3.2 explain the reason why children and young people development may not follow the expected pattern ? There are many reasons why development may not follow the normal pattern.it is important to know the pattern of the order the child is meant to develop in so you can support the child and the family. Development can be Influenced by many different factors ,including health, disability environment and family background. Some of the few things that can have a a influence on the development of children and young people. Health Chronic conditions such as asthma can cause children to have time off school, infections like meningitis causes development delay.
• Anti-social behaviour – can have the potential to become excluded from school or become a looked after child. • Health status of self or family member –physical illness may lead to emotional problems or disturbed behaviour. • Disability – children with disabilities may find it hard to access play/leisure activities. • Parents or carers – children or young person who have role-reversal where they are looking after the parent, may feel like they have less opportunities. • Health support – those who need health support most often are least likely to use services provided.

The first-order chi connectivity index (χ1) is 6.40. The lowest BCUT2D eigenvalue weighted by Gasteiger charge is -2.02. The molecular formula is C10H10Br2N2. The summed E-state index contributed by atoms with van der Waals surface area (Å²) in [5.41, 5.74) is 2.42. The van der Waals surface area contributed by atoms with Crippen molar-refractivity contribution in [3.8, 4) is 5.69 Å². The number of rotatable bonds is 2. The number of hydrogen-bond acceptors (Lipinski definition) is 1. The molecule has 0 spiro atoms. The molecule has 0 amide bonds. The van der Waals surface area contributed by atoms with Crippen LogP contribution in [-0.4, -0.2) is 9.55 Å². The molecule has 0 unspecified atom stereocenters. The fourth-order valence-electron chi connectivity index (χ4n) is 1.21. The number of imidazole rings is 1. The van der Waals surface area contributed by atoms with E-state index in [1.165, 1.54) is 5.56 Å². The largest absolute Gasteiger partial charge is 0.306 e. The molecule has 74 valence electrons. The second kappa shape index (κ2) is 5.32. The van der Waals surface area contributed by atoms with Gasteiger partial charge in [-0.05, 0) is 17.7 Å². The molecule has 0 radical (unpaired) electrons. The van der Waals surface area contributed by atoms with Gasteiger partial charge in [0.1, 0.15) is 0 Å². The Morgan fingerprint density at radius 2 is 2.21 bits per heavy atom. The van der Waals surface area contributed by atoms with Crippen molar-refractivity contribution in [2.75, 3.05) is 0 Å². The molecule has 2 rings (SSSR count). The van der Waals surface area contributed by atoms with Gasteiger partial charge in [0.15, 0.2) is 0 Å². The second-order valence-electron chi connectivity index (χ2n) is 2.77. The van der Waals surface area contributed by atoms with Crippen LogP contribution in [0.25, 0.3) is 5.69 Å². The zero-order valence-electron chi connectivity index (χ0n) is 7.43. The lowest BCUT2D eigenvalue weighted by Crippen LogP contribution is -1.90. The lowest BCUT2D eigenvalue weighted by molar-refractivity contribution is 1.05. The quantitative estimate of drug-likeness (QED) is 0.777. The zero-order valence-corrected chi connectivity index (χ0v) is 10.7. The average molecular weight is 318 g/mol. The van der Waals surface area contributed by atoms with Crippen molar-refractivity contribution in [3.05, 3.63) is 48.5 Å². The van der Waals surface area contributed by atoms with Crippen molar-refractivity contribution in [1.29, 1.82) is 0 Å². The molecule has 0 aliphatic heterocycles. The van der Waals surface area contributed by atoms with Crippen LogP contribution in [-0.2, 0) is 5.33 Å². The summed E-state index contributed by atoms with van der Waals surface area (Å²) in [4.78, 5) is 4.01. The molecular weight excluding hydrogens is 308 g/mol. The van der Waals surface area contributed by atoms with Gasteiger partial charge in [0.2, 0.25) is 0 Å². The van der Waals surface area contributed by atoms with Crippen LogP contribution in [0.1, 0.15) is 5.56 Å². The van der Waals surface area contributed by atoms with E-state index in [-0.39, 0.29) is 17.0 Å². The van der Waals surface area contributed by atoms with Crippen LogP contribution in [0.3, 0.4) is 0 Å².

3.3 TRANSITIONS Transitions may affect children and young people’s behaviour and development in different ways. They may become quiet and withdrawn, feel anxious, demonstrate uncharacteristic behaviour and or become attention seeking. Short and long term affects of a break up on children: Most commonly, children of separated couples will experience greater poverty. Their social and emotional development is very likely to be affected, as well as a child’s psychological and physical health. Children of separated couples may also perform worse at school and have poorer future employment prospects.
And some young people and children may be abused or exploited so, they need to look after away from their families. The reasons are as follows: 1) Bereavement: most look after children will have experienced so many disruptions in their lives. This may include painful experiences such as family bereavement. As a result the children’s education may become affected and they may be below their expected class average. This will have caused from poor concentration, the child may also need specific help in their work and class before any sort of progress can be made.
Assessment criteria 3.2 Social organisations and relationships within the class room are again another great learning tool. If you group children together and work with them on tasks within the curriculum, they will start to develop a strong learning relationship. You could see that the group dynamics will often change on particular tasks, where a more confident child on this task will take lead over a more confident child on another task. If the children see the adults within the class react well and interact with other children, they will get a better response from them. Children are put into groups in order to give them the best learning potential and for their learning to be appropriate for their age and level of understanding.